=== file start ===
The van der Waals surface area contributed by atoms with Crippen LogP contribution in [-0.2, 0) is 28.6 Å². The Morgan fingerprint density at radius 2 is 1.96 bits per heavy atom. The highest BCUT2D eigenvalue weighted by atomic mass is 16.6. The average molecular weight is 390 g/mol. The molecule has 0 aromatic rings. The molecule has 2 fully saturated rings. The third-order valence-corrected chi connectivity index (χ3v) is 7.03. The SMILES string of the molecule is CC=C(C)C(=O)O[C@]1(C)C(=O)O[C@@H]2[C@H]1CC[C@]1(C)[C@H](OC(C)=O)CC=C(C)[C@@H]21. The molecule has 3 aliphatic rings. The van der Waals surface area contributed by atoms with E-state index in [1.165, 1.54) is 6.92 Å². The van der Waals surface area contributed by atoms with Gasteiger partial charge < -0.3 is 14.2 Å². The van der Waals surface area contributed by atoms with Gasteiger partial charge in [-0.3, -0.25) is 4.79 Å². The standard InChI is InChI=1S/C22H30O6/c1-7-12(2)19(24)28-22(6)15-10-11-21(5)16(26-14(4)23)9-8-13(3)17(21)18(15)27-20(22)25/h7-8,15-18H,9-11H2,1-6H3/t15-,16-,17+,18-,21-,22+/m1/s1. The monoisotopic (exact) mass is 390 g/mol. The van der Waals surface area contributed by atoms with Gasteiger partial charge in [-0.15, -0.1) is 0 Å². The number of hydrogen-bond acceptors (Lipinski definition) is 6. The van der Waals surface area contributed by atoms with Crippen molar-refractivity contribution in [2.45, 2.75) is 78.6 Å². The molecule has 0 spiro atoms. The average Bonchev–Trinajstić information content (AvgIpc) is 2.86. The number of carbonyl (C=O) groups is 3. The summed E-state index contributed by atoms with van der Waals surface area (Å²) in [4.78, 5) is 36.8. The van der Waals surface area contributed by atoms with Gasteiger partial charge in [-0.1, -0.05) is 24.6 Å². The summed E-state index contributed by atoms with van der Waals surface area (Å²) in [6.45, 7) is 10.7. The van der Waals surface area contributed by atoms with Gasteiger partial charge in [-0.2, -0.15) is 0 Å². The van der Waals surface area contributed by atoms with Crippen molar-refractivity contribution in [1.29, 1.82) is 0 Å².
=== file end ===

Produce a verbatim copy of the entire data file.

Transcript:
The van der Waals surface area contributed by atoms with Crippen LogP contribution in [-0.2, 0) is 28.6 Å². The Morgan fingerprint density at radius 2 is 1.96 bits per heavy atom. The highest BCUT2D eigenvalue weighted by atomic mass is 16.6. The average molecular weight is 390 g/mol. The molecule has 0 aromatic rings. The molecule has 2 fully saturated rings. The third-order valence-corrected chi connectivity index (χ3v) is 7.03. The SMILES string of the molecule is CC=C(C)C(=O)O[C@]1(C)C(=O)O[C@@H]2[C@H]1CC[C@]1(C)[C@H](OC(C)=O)CC=C(C)[C@@H]21. The molecule has 3 aliphatic rings. The van der Waals surface area contributed by atoms with E-state index in [1.165, 1.54) is 6.92 Å². The van der Waals surface area contributed by atoms with Gasteiger partial charge < -0.3 is 14.2 Å². The van der Waals surface area contributed by atoms with Gasteiger partial charge in [-0.3, -0.25) is 4.79 Å². The standard InChI is InChI=1S/C22H30O6/c1-7-12(2)19(24)28-22(6)15-10-11-21(5)16(26-14(4)23)9-8-13(3)17(21)18(15)27-20(22)25/h7-8,15-18H,9-11H2,1-6H3/t15-,16-,17+,18-,21-,22+/m1/s1. The monoisotopic (exact) mass is 390 g/mol. The van der Waals surface area contributed by atoms with Gasteiger partial charge in [-0.15, -0.1) is 0 Å². The number of hydrogen-bond acceptors (Lipinski definition) is 6. The van der Waals surface area contributed by atoms with Crippen molar-refractivity contribution in [2.45, 2.75) is 78.6 Å². The molecule has 0 spiro atoms. The average Bonchev–Trinajstić information content (AvgIpc) is 2.86. The number of carbonyl (C=O) groups is 3. The summed E-state index contributed by atoms with van der Waals surface area (Å²) in [4.78, 5) is 36.8. The van der Waals surface area contributed by atoms with Gasteiger partial charge in [-0.1, -0.05) is 24.6 Å². The summed E-state index contributed by atoms with van der Waals surface area (Å²) in [6.45, 7) is 10.7. The van der Waals surface area contributed by atoms with Gasteiger partial charge in [-0.2, -0.15) is 0 Å². The van der Waals surface area contributed by atoms with Crippen molar-refractivity contribution in [1.29, 1.82) is 0 Å².